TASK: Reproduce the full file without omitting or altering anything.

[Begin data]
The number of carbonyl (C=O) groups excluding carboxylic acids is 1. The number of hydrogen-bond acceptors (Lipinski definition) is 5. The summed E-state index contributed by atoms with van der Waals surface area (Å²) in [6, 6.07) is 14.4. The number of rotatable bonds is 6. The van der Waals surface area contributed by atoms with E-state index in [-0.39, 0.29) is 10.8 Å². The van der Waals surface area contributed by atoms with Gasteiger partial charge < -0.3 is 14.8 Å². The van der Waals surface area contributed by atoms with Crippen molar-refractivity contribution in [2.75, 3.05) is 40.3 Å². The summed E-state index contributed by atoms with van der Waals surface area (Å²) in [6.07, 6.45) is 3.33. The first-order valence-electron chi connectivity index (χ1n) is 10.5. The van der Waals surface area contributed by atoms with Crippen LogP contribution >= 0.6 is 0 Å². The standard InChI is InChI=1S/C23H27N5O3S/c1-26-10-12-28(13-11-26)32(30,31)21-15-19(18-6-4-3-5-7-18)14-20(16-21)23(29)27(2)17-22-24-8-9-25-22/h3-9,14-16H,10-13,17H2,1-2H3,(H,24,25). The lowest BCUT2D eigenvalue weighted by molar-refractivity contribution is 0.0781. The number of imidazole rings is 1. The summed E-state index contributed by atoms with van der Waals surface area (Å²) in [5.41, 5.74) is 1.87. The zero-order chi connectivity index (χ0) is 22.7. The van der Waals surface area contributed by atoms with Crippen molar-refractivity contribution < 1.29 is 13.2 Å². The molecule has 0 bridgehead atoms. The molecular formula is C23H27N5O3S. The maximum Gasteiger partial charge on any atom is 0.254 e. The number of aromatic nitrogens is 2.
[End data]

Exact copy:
The number of carbonyl (C=O) groups excluding carboxylic acids is 1. The number of hydrogen-bond acceptors (Lipinski definition) is 5. The summed E-state index contributed by atoms with van der Waals surface area (Å²) in [6, 6.07) is 14.4. The number of rotatable bonds is 6. The van der Waals surface area contributed by atoms with E-state index in [-0.39, 0.29) is 10.8 Å². The van der Waals surface area contributed by atoms with Gasteiger partial charge < -0.3 is 14.8 Å². The van der Waals surface area contributed by atoms with Crippen molar-refractivity contribution in [2.75, 3.05) is 40.3 Å². The summed E-state index contributed by atoms with van der Waals surface area (Å²) in [6.07, 6.45) is 3.33. The first-order valence-electron chi connectivity index (χ1n) is 10.5. The van der Waals surface area contributed by atoms with Crippen LogP contribution >= 0.6 is 0 Å². The standard InChI is InChI=1S/C23H27N5O3S/c1-26-10-12-28(13-11-26)32(30,31)21-15-19(18-6-4-3-5-7-18)14-20(16-21)23(29)27(2)17-22-24-8-9-25-22/h3-9,14-16H,10-13,17H2,1-2H3,(H,24,25). The lowest BCUT2D eigenvalue weighted by molar-refractivity contribution is 0.0781. The number of imidazole rings is 1. The summed E-state index contributed by atoms with van der Waals surface area (Å²) in [5.41, 5.74) is 1.87. The zero-order chi connectivity index (χ0) is 22.7. The van der Waals surface area contributed by atoms with Crippen molar-refractivity contribution < 1.29 is 13.2 Å². The molecule has 0 bridgehead atoms. The molecular formula is C23H27N5O3S. The maximum Gasteiger partial charge on any atom is 0.254 e. The number of aromatic nitrogens is 2.